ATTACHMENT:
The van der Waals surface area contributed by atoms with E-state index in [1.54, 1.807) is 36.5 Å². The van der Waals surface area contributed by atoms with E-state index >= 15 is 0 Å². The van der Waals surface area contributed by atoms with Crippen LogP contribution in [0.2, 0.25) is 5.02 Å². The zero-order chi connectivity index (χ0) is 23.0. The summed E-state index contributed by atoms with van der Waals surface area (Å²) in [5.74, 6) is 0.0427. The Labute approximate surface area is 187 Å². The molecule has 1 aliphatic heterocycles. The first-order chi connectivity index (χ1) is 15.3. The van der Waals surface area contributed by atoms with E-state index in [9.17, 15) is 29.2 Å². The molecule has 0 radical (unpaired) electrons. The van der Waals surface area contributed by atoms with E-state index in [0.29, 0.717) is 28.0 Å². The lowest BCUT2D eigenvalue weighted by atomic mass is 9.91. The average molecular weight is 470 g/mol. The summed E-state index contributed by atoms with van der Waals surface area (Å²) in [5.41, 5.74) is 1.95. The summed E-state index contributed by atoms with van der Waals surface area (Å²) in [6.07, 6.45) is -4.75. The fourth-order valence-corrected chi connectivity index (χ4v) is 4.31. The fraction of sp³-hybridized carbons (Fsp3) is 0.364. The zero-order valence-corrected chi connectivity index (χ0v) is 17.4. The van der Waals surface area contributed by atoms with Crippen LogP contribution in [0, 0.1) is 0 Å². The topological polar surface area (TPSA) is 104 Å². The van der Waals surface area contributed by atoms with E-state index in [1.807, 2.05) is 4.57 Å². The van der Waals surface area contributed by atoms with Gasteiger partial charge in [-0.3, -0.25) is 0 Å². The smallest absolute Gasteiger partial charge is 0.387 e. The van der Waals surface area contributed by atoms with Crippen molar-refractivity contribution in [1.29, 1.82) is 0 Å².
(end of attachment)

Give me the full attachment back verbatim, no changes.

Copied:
The van der Waals surface area contributed by atoms with E-state index in [1.54, 1.807) is 36.5 Å². The van der Waals surface area contributed by atoms with E-state index >= 15 is 0 Å². The van der Waals surface area contributed by atoms with Crippen LogP contribution in [0.2, 0.25) is 5.02 Å². The zero-order chi connectivity index (χ0) is 23.0. The summed E-state index contributed by atoms with van der Waals surface area (Å²) in [5.74, 6) is 0.0427. The Labute approximate surface area is 187 Å². The molecule has 1 aliphatic heterocycles. The first-order chi connectivity index (χ1) is 15.3. The van der Waals surface area contributed by atoms with E-state index in [9.17, 15) is 29.2 Å². The molecule has 0 radical (unpaired) electrons. The van der Waals surface area contributed by atoms with E-state index in [0.29, 0.717) is 28.0 Å². The lowest BCUT2D eigenvalue weighted by atomic mass is 9.91. The average molecular weight is 470 g/mol. The summed E-state index contributed by atoms with van der Waals surface area (Å²) in [5.41, 5.74) is 1.95. The summed E-state index contributed by atoms with van der Waals surface area (Å²) in [6.07, 6.45) is -4.75. The fourth-order valence-corrected chi connectivity index (χ4v) is 4.31. The fraction of sp³-hybridized carbons (Fsp3) is 0.364. The zero-order valence-corrected chi connectivity index (χ0v) is 17.4. The van der Waals surface area contributed by atoms with Crippen LogP contribution in [0, 0.1) is 0 Å². The topological polar surface area (TPSA) is 104 Å². The van der Waals surface area contributed by atoms with E-state index in [1.807, 2.05) is 4.57 Å². The van der Waals surface area contributed by atoms with Gasteiger partial charge in [-0.3, -0.25) is 0 Å². The smallest absolute Gasteiger partial charge is 0.387 e. The van der Waals surface area contributed by atoms with Crippen molar-refractivity contribution in [1.29, 1.82) is 0 Å².